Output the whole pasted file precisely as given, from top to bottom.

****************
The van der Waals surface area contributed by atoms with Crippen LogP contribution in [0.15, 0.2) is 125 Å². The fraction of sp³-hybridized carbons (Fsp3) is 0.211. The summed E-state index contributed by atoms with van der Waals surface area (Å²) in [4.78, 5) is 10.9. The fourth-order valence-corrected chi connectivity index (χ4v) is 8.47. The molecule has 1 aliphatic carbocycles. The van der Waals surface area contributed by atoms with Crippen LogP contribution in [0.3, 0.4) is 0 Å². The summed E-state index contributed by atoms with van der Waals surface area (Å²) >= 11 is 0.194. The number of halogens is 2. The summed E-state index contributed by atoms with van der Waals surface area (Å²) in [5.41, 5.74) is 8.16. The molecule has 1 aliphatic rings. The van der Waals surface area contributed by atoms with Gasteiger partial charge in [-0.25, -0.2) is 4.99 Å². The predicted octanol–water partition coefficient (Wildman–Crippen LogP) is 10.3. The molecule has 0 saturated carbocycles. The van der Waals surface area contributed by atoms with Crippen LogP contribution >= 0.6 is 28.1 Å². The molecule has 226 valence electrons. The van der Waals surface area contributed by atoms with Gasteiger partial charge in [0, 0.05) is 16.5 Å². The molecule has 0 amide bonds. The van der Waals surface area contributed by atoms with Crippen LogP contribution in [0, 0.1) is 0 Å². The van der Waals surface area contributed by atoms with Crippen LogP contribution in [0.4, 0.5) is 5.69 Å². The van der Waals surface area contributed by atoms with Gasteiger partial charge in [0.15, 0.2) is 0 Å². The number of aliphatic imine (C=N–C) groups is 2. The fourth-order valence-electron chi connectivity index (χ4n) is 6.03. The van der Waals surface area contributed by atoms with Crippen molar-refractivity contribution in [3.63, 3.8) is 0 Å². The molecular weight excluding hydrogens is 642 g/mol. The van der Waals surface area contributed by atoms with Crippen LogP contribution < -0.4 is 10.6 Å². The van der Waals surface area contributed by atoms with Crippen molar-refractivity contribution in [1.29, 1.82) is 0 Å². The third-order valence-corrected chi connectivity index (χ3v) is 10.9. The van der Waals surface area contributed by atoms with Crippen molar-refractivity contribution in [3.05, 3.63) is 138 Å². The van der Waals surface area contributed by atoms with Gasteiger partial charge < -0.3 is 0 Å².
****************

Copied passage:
The van der Waals surface area contributed by atoms with Crippen LogP contribution in [0.15, 0.2) is 125 Å². The fraction of sp³-hybridized carbons (Fsp3) is 0.211. The summed E-state index contributed by atoms with van der Waals surface area (Å²) in [4.78, 5) is 10.9. The fourth-order valence-corrected chi connectivity index (χ4v) is 8.47. The molecule has 1 aliphatic carbocycles. The van der Waals surface area contributed by atoms with Crippen LogP contribution in [0.3, 0.4) is 0 Å². The summed E-state index contributed by atoms with van der Waals surface area (Å²) >= 11 is 0.194. The number of halogens is 2. The summed E-state index contributed by atoms with van der Waals surface area (Å²) in [5.41, 5.74) is 8.16. The molecule has 1 aliphatic rings. The van der Waals surface area contributed by atoms with Gasteiger partial charge in [-0.25, -0.2) is 4.99 Å². The predicted octanol–water partition coefficient (Wildman–Crippen LogP) is 10.3. The molecule has 0 saturated carbocycles. The van der Waals surface area contributed by atoms with Crippen LogP contribution >= 0.6 is 28.1 Å². The molecule has 226 valence electrons. The van der Waals surface area contributed by atoms with Gasteiger partial charge in [0, 0.05) is 16.5 Å². The molecule has 0 amide bonds. The van der Waals surface area contributed by atoms with Crippen LogP contribution in [0, 0.1) is 0 Å². The van der Waals surface area contributed by atoms with Crippen LogP contribution in [0.4, 0.5) is 5.69 Å². The van der Waals surface area contributed by atoms with Gasteiger partial charge in [0.15, 0.2) is 0 Å². The number of aliphatic imine (C=N–C) groups is 2. The fourth-order valence-electron chi connectivity index (χ4n) is 6.03. The van der Waals surface area contributed by atoms with Crippen molar-refractivity contribution in [3.63, 3.8) is 0 Å². The molecular weight excluding hydrogens is 642 g/mol. The van der Waals surface area contributed by atoms with Crippen LogP contribution < -0.4 is 10.6 Å². The van der Waals surface area contributed by atoms with Crippen molar-refractivity contribution in [1.29, 1.82) is 0 Å². The third-order valence-corrected chi connectivity index (χ3v) is 10.9. The van der Waals surface area contributed by atoms with Crippen molar-refractivity contribution in [3.05, 3.63) is 138 Å². The van der Waals surface area contributed by atoms with Gasteiger partial charge < -0.3 is 0 Å².